Sunday 26 January
It brought me deep joy yesterday morning to be with a group of clergy and laity on the final day of a two-year programme called THRIVE as they continued to reflect together on what it means to be the Church in their different contexts. At the heart of it is the generous love of God, and as we gathered in a room with a roaring fire, I reflected on continuing to fan into flame the gift of God within us as we live and share the transforming gospel of Jesus Christ.
The bishops of the Church of England are also coming towards the end of a two-year programme. ‘Living in Love and Faith‘ is a project which will result in the production of ‘resources that will help the Church to learn how questions about human identity, relationships, marriage and sexuality fit within the bigger picture of what it means to embody a Christian vision of living holy lives in love and faith in our culture’. It is led by the bishops and therefore I was deeply frustrated and saddened in the way that the House of Bishops statement re civil partnerships was published on Thursday. I recognise that it has fanned into flame unnecessary pain and distress and I wish to acknowledge my part in that.
I cannot deny seeing the content of the statement at the meeting of the House of Bishops in December and in terms of factual content the statement is reiterating that in the light of the recent change in law allowing civil partnerships to be extended to opposite-sex couples, nothing has changed regarding the legal and doctrinal position of the Church of England. There should have been no surprises for anyone in that. However, I am complicit in making wrong assumptions in December and not asking questions about how this statement was to be used. For me, the publication of the statement in cold isolation from anything else, on a seemingly random day and lacking any pastoral ‘surround’ or mention of the Living in Love and Faith’ process, has been perplexing and upsetting. This is even more so as it has been released just days before the College of Bishops convene once more to focus on ‘Living in Love and Faith’ as we stand in the present looking to both the past and the future.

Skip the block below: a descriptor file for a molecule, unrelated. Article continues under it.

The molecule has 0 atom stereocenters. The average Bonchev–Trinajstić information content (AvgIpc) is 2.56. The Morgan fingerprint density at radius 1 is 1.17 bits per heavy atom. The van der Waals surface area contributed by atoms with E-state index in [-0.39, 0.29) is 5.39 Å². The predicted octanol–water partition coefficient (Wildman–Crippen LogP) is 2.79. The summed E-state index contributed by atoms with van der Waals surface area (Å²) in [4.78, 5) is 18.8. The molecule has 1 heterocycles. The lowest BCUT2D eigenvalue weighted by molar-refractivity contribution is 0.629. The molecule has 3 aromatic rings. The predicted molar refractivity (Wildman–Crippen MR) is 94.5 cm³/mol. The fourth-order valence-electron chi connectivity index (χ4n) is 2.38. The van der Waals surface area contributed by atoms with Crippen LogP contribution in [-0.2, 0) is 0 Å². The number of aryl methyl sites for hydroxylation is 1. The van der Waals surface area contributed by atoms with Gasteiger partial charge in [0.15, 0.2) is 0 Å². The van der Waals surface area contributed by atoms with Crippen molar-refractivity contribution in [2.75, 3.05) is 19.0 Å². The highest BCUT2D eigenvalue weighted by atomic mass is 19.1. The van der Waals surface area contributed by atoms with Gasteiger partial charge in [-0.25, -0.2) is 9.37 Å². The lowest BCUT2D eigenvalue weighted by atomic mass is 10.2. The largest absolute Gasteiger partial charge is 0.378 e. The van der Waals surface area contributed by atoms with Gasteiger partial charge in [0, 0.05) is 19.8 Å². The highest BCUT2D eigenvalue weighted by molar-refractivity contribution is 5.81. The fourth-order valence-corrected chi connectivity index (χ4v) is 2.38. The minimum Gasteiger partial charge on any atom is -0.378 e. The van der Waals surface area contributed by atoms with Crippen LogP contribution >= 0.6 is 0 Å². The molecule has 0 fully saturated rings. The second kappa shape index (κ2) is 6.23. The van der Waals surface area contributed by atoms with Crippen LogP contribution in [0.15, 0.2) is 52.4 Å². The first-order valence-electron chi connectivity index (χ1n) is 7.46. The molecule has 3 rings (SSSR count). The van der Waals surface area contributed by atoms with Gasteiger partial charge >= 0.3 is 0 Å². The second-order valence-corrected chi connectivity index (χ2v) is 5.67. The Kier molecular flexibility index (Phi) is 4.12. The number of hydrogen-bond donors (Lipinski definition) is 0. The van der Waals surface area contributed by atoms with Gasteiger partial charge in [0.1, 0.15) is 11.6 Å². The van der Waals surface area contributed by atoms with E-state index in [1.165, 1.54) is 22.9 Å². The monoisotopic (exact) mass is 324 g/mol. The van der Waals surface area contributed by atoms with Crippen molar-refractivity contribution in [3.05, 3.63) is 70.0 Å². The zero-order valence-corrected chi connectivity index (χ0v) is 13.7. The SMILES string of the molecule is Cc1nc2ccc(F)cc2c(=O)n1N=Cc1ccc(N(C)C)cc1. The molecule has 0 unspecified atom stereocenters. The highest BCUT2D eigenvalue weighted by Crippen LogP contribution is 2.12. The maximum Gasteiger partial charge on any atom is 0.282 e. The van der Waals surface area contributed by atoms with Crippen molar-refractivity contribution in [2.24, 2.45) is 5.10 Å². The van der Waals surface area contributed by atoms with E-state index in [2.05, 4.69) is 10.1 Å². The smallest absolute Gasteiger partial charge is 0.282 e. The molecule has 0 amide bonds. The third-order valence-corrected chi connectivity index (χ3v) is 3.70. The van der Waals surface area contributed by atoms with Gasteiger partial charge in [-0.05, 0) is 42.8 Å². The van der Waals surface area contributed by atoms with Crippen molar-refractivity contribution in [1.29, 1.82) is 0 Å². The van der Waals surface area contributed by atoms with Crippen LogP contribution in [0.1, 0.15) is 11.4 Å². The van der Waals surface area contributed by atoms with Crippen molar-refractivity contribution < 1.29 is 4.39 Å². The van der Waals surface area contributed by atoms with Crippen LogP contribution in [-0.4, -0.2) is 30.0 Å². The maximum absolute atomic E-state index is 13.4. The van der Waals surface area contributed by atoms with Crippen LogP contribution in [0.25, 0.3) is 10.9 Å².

This week the bishops will continue what has been a process of openness, vulnerability, and often robust disagreement in a place of trust and relationship, rooted in scripture, prayer and the vision of the kingdom of God. This is also the week when we will formally leave the EU, and as bishops we have been urging people to fan into flame the spirit of reconciliation. The word ‘love’ emanating from the generous love of God is one that needs to be heard and lived and I am extremely sorry that it has not been heard in the publication of the House of Bishops statement.
This week I will actually be the bishop on duty in the House of Lords and I will be reflecting even more deeply on what it is I should and should not be fanning into flame.
Today many worshipping communities gather as members together of the body of Christ, and in our brokenness we will remember Christ’s body broken for us and for our broken world. As we are nourished in broken bread and wine out-poured may we be sent out to nourish the world, living out Christ’s love and hope among the people and places of our week.
Friday 31 January
Bishop Rachel and Bishop Robert commend this statement to you following the recent meeting of the College of Bishops
Statement from Archbishop Justin and Archbishop Sentamu following the College of Bishops Meeting
We as Archbishops, alongside the bishops of the Church of England, apologise and take responsibility for releasing a statement<https://www.churchofengland.org/more/media-centre/news/civil-partnerships-opposite-sex-couples> last week which we acknowledge has jeopardised trust. We are very sorry and recognise the division and hurt this has caused.
At our meeting of the College of Bishops of the Church of England this week we continued our commitment to the Living in Love and Faith project<https://www.churchofengland.org/LLF> which is about questions of human identity, sexuality and marriage.
This process is intended to help us all to build bridges that will enable the difficult conversations that are necessary as, together, we discern the way forward for the Church of England.